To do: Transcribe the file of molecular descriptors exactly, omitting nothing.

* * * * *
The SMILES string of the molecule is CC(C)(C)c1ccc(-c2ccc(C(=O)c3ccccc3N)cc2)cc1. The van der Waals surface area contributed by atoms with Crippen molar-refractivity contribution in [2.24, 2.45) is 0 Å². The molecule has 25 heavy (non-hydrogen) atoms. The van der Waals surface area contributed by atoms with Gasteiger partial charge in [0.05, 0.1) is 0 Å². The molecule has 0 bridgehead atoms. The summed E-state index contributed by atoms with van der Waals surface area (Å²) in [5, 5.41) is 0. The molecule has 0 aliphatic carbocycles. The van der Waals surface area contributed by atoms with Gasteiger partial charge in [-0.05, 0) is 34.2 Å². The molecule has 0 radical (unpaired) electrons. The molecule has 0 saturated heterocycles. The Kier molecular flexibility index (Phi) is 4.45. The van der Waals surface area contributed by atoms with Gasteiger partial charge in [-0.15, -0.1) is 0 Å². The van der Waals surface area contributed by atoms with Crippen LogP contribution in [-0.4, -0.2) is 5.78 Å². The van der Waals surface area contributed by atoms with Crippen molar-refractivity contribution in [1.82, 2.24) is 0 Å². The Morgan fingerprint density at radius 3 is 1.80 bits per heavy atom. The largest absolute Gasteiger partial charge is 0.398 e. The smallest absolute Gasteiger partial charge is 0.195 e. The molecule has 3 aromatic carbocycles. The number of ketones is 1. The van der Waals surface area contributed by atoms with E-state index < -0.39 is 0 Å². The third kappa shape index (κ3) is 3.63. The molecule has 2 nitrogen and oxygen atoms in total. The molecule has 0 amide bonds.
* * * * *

The SMILES string of the molecule is CC(C)(C)c1ccc(-c2ccc(C(=O)c3ccccc3N)cc2)cc1. The van der Waals surface area contributed by atoms with Crippen molar-refractivity contribution in [2.24, 2.45) is 0 Å². The molecule has 25 heavy (non-hydrogen) atoms. The van der Waals surface area contributed by atoms with Gasteiger partial charge in [0.05, 0.1) is 0 Å². The molecule has 0 bridgehead atoms. The summed E-state index contributed by atoms with van der Waals surface area (Å²) in [5, 5.41) is 0. The molecule has 0 aliphatic carbocycles. The van der Waals surface area contributed by atoms with Gasteiger partial charge in [-0.05, 0) is 34.2 Å². The molecule has 0 radical (unpaired) electrons. The molecule has 0 saturated heterocycles. The Kier molecular flexibility index (Phi) is 4.45. The van der Waals surface area contributed by atoms with Gasteiger partial charge in [-0.15, -0.1) is 0 Å². The van der Waals surface area contributed by atoms with Crippen LogP contribution in [-0.4, -0.2) is 5.78 Å². The van der Waals surface area contributed by atoms with Crippen molar-refractivity contribution in [1.82, 2.24) is 0 Å². The Morgan fingerprint density at radius 3 is 1.80 bits per heavy atom. The largest absolute Gasteiger partial charge is 0.398 e. The smallest absolute Gasteiger partial charge is 0.195 e. The molecule has 3 aromatic carbocycles. The number of ketones is 1. The van der Waals surface area contributed by atoms with E-state index < -0.39 is 0 Å². The third kappa shape index (κ3) is 3.63. The molecule has 2 nitrogen and oxygen atoms in total. The molecule has 0 amide bonds.